So, we have had two fairly restful days and are now ready for more adventures!

Here are some other photos Krista and I took in the last couple of days(click for bigger):

Walking to the Old City of Jerusalem
 The Old City of Jerusalem on Shabbat

Busy souvenir area
Kippahs for sale

All dressed up for Shabbat
The Jewish Quarter
The Armenian Quarter

Returning to Our Apartment

Our Mystery Tour to the Valley of Elah
Reading the story of David & Goliath
These looked like Queen Anne’s Lace, but were as big as dinner plates!

Israel #8 – Dust and Stones of the Temple Mount
April 27, 2010


Yesterday was an adventure we were really looking forward to experiencing. Some time ago, as I looked for offbeat activities for us here in Jerusalem, I came across the Temple Mount Antiquities Salvage Operation. It’s an unusual opportunity to volunteer on an archaeological project and one that all of us, even Mom, could enjoy.

Arriving at the Temple Mount Sifting Project.

Let me briefly summarize the project. The Temple Mount has never been archaeologically investigated. Unfortunately, many Muslims who use the Temple Mount today have expressed a desire to prove that Israel never even had a Temple there. They have not respected the history of the Mount.  A few years ago, they began to dig illegally on the Temple Mount. There, they have built a huge underground mosque. What did they do with the earth that had to be removed to make room for the mosque — earth that contained the residue of history? They took more than four hundred truckloads of dirt at night and dumped it in the nearby Kidron Valley. These loads of earth contained centuries and millennia of archaeological information! Israeli archaeologists caught wind of what was going on and began to salvage the piles of earth. They’ve formed the Temple Mount Antiquities Salvage Operation and through this archaeologists and volunteers “sift” through the debris looking for bits and pieces of the ages.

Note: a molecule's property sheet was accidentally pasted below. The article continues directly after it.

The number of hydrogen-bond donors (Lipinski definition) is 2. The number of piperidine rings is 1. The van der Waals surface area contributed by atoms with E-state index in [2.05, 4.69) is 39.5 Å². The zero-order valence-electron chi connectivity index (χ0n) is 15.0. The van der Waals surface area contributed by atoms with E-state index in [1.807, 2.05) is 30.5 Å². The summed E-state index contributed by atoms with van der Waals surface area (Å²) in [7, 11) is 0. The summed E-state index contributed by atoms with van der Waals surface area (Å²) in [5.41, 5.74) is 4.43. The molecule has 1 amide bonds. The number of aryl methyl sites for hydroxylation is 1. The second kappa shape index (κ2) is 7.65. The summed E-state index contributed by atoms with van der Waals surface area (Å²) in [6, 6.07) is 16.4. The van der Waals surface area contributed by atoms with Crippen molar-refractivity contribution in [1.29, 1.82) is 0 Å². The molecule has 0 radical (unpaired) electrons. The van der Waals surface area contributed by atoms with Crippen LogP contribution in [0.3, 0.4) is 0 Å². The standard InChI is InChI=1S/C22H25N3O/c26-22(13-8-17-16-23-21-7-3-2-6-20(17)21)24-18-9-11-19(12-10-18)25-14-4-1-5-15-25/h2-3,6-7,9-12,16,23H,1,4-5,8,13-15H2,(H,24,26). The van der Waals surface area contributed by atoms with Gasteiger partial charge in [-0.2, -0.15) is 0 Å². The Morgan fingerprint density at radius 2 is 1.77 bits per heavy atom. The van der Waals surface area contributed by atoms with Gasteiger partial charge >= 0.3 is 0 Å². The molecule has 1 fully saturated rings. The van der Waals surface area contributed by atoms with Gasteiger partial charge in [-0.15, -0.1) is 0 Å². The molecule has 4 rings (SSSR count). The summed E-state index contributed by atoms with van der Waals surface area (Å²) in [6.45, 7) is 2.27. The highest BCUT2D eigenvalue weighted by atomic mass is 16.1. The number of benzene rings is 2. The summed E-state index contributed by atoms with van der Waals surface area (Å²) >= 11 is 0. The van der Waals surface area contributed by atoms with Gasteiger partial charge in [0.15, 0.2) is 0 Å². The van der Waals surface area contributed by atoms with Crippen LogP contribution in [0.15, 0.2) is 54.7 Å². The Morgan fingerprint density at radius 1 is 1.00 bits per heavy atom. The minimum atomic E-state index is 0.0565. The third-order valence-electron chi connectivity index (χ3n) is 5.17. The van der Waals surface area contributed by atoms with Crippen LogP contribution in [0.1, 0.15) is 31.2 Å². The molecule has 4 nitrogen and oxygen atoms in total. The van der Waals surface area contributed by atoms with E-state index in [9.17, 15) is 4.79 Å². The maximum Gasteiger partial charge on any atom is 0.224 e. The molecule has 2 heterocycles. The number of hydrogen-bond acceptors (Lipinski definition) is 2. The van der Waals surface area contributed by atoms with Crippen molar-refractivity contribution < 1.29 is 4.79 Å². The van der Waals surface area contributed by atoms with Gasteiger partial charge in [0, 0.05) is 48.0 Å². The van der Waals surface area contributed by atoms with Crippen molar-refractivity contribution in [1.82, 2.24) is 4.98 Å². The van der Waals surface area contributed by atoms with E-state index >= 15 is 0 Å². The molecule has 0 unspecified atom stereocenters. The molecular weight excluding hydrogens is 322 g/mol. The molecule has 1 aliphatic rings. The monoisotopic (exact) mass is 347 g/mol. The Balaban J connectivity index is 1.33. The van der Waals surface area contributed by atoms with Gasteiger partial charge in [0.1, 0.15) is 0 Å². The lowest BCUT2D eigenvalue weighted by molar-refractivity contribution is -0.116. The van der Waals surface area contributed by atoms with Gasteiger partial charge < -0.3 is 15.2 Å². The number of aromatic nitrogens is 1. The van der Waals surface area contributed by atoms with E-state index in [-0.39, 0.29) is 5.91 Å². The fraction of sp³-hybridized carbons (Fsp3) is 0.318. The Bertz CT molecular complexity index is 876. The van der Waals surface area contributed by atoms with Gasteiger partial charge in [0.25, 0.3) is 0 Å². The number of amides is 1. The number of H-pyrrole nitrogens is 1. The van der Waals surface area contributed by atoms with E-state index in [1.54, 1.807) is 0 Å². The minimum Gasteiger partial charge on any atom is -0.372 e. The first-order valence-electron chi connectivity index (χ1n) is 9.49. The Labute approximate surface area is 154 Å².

Well in advance of our trip, I booked a two-hour sifting adventure for us. Yesterday was the day! We had a rather traumatic drive from our apartment to Emek Tsurim National Park outside the Old City walls where the sifting takes place. The map I had did not correspond to the real world. We couldn’t find the streets we needed and the streets we ended up taking were beyond belief. I shudder to think of that drive! But we made it!

We pulled into the unpaved parking lot of the Salvage Operation. The set up seems very rough — a few sheds, some huge piles of stones and rubble and a long open-sided tent lined with sifting trays. It turned out that we were the only volunteers to sift that morning, so we received some very personal attention from the staff.

Our two-hour session started with a 30-minute presentation by Yval, one of the staff members. He gave us an excellent overview of the history of the Temple Mount. We found that his timeline really helped us put the history in order.

Krista rinses out a bucket of rubble into a sifting tray.

Then we started to sift! We started with about six inches of rubble in the bottom of a standard garden bucket. It had been covered in water overnight. We dumped the bucket’s contents onto the sifting screen — something like a horizontal window screen — and began to hose off the dirt. Who knew what we might find! Some have discovered coins or bits of jewelry. Others have found mosaic tiles or arrow heads. Then again, I read of one man who found a child’s toy car!

Yval had shown us the categories of the typical things we might find and, working in pairs, we started feeling our way through the pebbles and assorted bits of unidentified items. I was surprised at the size of the pebbles we had to look through — many the size of peas. It was almost impossible to tell the difference between natural stone pebbles and pieces of mosaic carved by man. We were able to identify many bits of pottery — they were the easiest even though many pieces were half the size of my smallest fingernail. After Krista and I thought we’d gone through our bucket of dirt, Yval checked our screen. How embarrassing! He found at least twice as much as we’d found and discarded half of what we’d set aside as possible artifacts.

Our spirits weren’t dampened. We just took another bucket and started again. This time we did better. Ultimately, among all the unnamed bits we found, we did come up with some specific things. Krista found a large piece of pottery that would have been part of a jar handle. She also found a piece of blue glass that might have been the eye of a statue and a piece of burnt bone that might have been from a Temple sacrifice or from the burning of the Temple or just from some crusader‘s dinner. Dad found a square bit of rusted metal. Mom found another large piece of a pottery jar. I found a fragment of Herodian painted plaster. It was very exciting as you’ll see from the photos below.

The Temple Mount Antiquities Salvage Operation has taken as their theme verse Psalm 102:15: “For Your servants have cherished her stones and favoured her dust.”